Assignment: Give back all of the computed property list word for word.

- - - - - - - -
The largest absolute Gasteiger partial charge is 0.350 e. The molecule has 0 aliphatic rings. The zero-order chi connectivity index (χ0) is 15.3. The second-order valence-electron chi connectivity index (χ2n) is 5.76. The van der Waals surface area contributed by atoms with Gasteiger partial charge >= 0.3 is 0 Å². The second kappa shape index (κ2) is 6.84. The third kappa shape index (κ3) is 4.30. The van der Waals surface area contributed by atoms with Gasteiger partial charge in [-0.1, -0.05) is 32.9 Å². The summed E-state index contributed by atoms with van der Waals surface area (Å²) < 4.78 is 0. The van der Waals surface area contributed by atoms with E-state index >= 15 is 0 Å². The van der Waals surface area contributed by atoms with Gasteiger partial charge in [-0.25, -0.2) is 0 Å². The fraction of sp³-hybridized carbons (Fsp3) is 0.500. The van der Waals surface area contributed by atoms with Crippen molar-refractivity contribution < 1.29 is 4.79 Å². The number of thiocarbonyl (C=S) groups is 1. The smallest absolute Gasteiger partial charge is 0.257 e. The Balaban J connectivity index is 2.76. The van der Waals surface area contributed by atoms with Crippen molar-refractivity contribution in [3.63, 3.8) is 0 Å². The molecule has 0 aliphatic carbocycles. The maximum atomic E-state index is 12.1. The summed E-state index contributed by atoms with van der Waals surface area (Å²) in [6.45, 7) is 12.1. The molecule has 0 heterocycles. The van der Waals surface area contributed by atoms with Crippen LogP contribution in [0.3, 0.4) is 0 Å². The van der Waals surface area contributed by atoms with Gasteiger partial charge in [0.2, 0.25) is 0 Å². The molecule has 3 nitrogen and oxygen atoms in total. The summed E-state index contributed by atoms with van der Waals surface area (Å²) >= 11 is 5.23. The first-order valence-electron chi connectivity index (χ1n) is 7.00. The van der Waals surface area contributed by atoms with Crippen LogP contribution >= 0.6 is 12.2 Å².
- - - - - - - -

The largest absolute Gasteiger partial charge is 0.350 e. The molecule has 0 aliphatic rings. The zero-order chi connectivity index (χ0) is 15.3. The second-order valence-electron chi connectivity index (χ2n) is 5.76. The van der Waals surface area contributed by atoms with Gasteiger partial charge >= 0.3 is 0 Å². The second kappa shape index (κ2) is 6.84. The third kappa shape index (κ3) is 4.30. The van der Waals surface area contributed by atoms with Gasteiger partial charge in [-0.1, -0.05) is 32.9 Å². The summed E-state index contributed by atoms with van der Waals surface area (Å²) < 4.78 is 0. The van der Waals surface area contributed by atoms with E-state index >= 15 is 0 Å². The van der Waals surface area contributed by atoms with Gasteiger partial charge in [-0.25, -0.2) is 0 Å². The fraction of sp³-hybridized carbons (Fsp3) is 0.500. The van der Waals surface area contributed by atoms with Crippen molar-refractivity contribution < 1.29 is 4.79 Å². The number of thiocarbonyl (C=S) groups is 1. The smallest absolute Gasteiger partial charge is 0.257 e. The Balaban J connectivity index is 2.76. The van der Waals surface area contributed by atoms with Crippen molar-refractivity contribution in [3.63, 3.8) is 0 Å². The molecule has 0 aliphatic carbocycles. The maximum atomic E-state index is 12.1. The summed E-state index contributed by atoms with van der Waals surface area (Å²) in [6.45, 7) is 12.1. The molecule has 0 heterocycles. The van der Waals surface area contributed by atoms with Crippen LogP contribution in [0.3, 0.4) is 0 Å². The van der Waals surface area contributed by atoms with Gasteiger partial charge in [0.2, 0.25) is 0 Å². The molecule has 3 nitrogen and oxygen atoms in total. The summed E-state index contributed by atoms with van der Waals surface area (Å²) >= 11 is 5.23. The first-order valence-electron chi connectivity index (χ1n) is 7.00. The van der Waals surface area contributed by atoms with Crippen LogP contribution >= 0.6 is 12.2 Å².